Add in configuration.yaml file:
root@pi:~# vi /home/homeassistant/.homeassistant/configuration.yaml

  - platform: command_line
    name: Water Pressure
    command: /home/homeassistant/
    unit_of_measurement: "Bar"
    scan_interval: 60

= Channel 1, 2 - AC power consumption =

Also here I am using a Python script. It waits some time to read the consumption from the sine wave peak value.

The AC sensor gives a sine waves of the frequency of the line with the amplitude corresponding to the load: I need to get the maximum and the minimum of the wave. I can also calculate the wave period. Considering a frequency of 50Hz, for Nyquist we are needing a sampling of at least 100 sample per second, that is one each 10 ms. But I wanted to be more accurate to don't miss the peak, so I wanted to use a sample each 1 ms, that as explained before with digital counter is also a interval well managed in Python over Linux kernel.

With SCT013-030 consumption of 30A (around 6.6 kW at 220VAC) corresponds to 1V RMS, that is -1.42V to +1.42V
Using 3.3V voltage divider at +1.65V, so that the measured sine wave will go from +0.23V to +3.07V
Scale is linear, so ideally VMAX goes from +1.65V to +3.07V
Formula to get W from voltage is: (VMAX - (VREF/2)) * 30 * VOLTAGE / 1.42

VREF_2 can be adjusted manually to reflect value read without any load (for example in my case I read 1.66 V
root@pi:~# vi /home/homeassistant/

# Raspberri Pi - AC power consumption reading with MCP3008 over SPI
# pip3 install spidev schedule

from spidev import SpiDev
import asyncio
import sys
import time

# MCP3008 channel
CHANNEL = int(sys.argv[1])
# VRef on MCP3008
VREF = 3.3
VREF = 3.3
# adjusted because without load always reading 1.66
VREF_2 = 1.66

# Current scale
# AC Voltage
VOLTS = 220
# 1 ms interval
SAMPLE_INT = 0.001

# wait for 20 ms to get vmax
FILE_OUT_INSTANT = '/tmp/ac{}.instant'.format(CHANNEL)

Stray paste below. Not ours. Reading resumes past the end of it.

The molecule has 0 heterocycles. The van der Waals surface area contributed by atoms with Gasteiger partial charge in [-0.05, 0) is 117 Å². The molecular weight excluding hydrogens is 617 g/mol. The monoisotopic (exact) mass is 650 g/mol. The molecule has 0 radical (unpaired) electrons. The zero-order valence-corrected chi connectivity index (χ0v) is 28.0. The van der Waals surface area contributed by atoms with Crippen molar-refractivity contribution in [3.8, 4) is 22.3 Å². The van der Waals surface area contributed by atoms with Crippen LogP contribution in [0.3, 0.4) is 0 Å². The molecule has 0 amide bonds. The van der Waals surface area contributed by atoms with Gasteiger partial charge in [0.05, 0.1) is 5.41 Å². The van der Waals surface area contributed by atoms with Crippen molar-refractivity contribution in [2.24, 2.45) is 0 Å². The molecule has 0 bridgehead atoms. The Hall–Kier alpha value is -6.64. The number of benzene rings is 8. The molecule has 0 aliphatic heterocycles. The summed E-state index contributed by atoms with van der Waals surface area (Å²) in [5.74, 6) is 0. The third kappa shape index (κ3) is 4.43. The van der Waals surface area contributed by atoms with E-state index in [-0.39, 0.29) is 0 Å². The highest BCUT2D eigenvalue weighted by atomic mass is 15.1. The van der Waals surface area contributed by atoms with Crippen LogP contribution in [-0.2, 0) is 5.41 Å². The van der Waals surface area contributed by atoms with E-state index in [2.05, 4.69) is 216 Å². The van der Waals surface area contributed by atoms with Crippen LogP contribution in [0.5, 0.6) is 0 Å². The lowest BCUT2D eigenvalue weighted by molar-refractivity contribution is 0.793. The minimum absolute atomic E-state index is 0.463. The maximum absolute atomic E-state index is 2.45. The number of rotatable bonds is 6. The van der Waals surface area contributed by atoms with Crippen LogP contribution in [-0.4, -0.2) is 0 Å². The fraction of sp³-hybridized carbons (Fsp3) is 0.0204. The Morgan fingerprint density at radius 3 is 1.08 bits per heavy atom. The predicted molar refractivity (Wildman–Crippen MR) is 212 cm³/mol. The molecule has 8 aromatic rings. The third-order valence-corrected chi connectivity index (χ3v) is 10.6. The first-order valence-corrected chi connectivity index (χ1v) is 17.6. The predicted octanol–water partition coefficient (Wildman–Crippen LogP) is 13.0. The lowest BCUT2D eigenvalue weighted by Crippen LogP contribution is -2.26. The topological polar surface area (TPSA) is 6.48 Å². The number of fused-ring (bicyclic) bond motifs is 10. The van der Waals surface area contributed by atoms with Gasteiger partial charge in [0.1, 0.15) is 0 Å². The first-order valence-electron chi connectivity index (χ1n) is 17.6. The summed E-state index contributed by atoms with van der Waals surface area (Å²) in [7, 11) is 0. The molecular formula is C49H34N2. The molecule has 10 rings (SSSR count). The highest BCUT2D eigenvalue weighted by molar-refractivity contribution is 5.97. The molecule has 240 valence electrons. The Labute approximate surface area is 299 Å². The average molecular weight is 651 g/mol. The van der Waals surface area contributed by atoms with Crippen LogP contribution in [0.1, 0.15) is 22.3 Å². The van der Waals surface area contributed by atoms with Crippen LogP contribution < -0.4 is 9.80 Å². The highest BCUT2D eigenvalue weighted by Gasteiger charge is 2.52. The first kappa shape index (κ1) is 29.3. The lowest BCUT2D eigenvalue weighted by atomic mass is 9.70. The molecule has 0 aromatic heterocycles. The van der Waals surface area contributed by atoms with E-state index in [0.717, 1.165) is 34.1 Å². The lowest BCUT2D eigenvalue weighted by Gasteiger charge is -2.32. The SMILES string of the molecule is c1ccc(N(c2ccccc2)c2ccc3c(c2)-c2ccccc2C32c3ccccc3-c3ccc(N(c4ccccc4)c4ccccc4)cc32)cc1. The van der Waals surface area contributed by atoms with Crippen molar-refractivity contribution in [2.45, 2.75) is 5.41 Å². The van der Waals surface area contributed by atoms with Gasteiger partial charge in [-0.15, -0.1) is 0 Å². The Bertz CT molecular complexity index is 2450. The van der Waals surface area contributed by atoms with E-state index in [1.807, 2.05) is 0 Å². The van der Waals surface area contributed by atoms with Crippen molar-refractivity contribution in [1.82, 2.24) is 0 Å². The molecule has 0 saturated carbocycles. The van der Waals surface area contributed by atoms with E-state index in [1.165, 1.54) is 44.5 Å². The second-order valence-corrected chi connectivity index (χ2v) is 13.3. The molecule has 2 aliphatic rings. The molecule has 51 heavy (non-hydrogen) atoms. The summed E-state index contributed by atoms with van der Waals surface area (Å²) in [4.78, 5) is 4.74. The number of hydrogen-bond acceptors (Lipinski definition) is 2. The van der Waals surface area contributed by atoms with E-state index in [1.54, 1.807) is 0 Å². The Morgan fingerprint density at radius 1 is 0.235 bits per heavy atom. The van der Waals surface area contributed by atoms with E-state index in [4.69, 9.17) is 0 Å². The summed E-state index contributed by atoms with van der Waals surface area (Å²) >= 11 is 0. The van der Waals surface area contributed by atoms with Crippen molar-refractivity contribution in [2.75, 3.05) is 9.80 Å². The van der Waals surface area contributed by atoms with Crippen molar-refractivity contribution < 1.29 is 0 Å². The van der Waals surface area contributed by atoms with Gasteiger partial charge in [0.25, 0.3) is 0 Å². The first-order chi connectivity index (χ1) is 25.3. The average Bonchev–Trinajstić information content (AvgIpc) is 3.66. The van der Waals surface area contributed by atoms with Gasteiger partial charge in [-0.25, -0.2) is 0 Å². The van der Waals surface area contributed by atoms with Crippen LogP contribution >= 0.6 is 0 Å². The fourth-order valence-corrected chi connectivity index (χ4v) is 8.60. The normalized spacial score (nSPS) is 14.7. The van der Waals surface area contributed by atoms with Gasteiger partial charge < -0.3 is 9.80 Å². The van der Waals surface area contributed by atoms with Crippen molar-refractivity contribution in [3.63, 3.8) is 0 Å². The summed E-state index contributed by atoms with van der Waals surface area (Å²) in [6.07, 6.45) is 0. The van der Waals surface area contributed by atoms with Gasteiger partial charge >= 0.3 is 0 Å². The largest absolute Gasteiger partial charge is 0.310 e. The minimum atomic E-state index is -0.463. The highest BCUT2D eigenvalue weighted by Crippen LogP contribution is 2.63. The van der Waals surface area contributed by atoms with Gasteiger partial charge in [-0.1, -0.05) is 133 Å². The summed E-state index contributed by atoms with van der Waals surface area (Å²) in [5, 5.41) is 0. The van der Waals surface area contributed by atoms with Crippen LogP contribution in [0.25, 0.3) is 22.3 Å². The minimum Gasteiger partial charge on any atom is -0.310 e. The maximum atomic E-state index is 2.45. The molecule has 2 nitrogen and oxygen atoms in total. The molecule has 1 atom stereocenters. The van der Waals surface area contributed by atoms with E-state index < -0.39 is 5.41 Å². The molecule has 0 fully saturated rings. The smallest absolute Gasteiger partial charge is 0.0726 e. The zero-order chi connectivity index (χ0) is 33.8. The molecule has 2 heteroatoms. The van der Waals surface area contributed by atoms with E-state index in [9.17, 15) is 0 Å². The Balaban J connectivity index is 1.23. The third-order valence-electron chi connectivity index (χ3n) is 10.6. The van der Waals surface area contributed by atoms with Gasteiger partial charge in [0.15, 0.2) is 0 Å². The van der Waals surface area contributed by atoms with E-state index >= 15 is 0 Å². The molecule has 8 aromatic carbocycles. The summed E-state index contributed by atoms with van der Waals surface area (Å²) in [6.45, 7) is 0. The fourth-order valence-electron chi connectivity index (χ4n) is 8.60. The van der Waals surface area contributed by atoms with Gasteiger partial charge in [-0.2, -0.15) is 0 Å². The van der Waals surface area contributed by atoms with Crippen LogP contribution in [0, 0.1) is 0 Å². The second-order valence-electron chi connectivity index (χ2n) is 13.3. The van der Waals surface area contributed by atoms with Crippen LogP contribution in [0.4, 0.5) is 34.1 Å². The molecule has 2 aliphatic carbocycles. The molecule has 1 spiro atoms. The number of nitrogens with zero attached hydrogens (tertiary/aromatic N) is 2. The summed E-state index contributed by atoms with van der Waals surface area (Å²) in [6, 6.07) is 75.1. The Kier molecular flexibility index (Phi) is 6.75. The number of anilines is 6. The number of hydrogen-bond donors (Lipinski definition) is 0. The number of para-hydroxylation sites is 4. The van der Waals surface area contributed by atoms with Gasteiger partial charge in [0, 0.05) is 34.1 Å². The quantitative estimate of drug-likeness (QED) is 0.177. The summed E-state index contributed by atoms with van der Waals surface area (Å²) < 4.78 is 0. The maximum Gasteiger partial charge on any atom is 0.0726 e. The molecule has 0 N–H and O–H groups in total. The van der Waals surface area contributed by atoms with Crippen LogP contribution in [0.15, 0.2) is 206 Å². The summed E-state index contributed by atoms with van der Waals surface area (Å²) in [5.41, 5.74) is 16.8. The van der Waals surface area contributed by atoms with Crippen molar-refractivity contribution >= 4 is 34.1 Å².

class MCP3008:
  def __init__(self, bus = 0, device = 0):
    self.bus, self.device = bus, device
    self.spi = SpiDev()

  def open(self):, self.device)
    self.spi.max_speed_hz = 1000000

  def read(self, channel = 0):
    adc = self.spi.xfer2([1, (8 + channel) << 4, 0])

    data = ((adc[1] & 3) << 8) + adc[2]
    return data

  def close(self):

async def check_ac_task(mychan):
  global mcp, vmax, flag

  vmax = VREF_2
  vmin = VREF_2
  vprec0 = VREF_2
  vprec1 = VREF_2
  vprec2 = VREF_2

  while flag:
    realv = (int( * VREF / 1024)

    # I'm going down, update the vprec
    if(realv < vprec0):
      vprec0 = realv
    if(realv < vprec1):
      vprec1 = realv
    if(realv < vprec2):
      vprec2 = realv

    # then update the vmax
    if(realv > vmax):
      vmax = realv

    await asyncio.sleep(SAMPLE_INT)

async def run_for_interval(loop, task):
  global flag
  await asyncio.sleep(WAIT_INTERVAL_MS)
  flag = False

if __name__ == '__main__':
    vmax = 0
    flag = True
    mcp = MCP3008()

    loop = asyncio.get_event_loop()
    task = loop.create_task(check_ac_task(CHANNEL))
    loop.create_task(run_for_interval(loop, task))

    # 30A (= 6.6 kW at 220VAC) corresponds to 1V RMS, that is -1.42V to +1.42V
    # using 3.3V voltage divider at +1.65V, so that the measured sine wave will go from +0.23V to +3.07V
    # scale is linear, so ideally VMAX goes from +1.65V to +3.07V